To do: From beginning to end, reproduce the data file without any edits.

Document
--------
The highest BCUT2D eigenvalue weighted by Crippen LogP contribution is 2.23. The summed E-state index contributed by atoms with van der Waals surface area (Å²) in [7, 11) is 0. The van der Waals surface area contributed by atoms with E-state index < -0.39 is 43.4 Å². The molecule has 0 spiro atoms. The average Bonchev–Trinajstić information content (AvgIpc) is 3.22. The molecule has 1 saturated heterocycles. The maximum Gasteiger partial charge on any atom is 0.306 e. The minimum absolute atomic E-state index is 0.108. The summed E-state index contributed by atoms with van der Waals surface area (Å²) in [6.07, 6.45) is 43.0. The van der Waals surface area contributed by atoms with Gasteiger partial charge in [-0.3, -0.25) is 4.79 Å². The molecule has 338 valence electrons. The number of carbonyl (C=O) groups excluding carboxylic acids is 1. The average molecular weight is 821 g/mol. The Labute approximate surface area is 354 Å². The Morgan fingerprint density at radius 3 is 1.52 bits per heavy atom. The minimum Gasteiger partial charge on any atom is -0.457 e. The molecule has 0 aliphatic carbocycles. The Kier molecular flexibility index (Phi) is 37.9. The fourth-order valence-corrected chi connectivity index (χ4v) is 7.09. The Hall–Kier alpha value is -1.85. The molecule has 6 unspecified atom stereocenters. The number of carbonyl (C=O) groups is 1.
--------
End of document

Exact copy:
The highest BCUT2D eigenvalue weighted by Crippen LogP contribution is 2.23. The summed E-state index contributed by atoms with van der Waals surface area (Å²) in [7, 11) is 0. The van der Waals surface area contributed by atoms with E-state index < -0.39 is 43.4 Å². The molecule has 0 spiro atoms. The average Bonchev–Trinajstić information content (AvgIpc) is 3.22. The molecule has 1 saturated heterocycles. The maximum Gasteiger partial charge on any atom is 0.306 e. The minimum absolute atomic E-state index is 0.108. The summed E-state index contributed by atoms with van der Waals surface area (Å²) in [6.07, 6.45) is 43.0. The van der Waals surface area contributed by atoms with Gasteiger partial charge in [-0.3, -0.25) is 4.79 Å². The molecule has 338 valence electrons. The number of carbonyl (C=O) groups excluding carboxylic acids is 1. The average molecular weight is 821 g/mol. The Labute approximate surface area is 354 Å². The Morgan fingerprint density at radius 3 is 1.52 bits per heavy atom. The minimum Gasteiger partial charge on any atom is -0.457 e. The molecule has 0 aliphatic carbocycles. The Kier molecular flexibility index (Phi) is 37.9. The fourth-order valence-corrected chi connectivity index (χ4v) is 7.09. The Hall–Kier alpha value is -1.85. The molecule has 6 unspecified atom stereocenters. The number of carbonyl (C=O) groups is 1.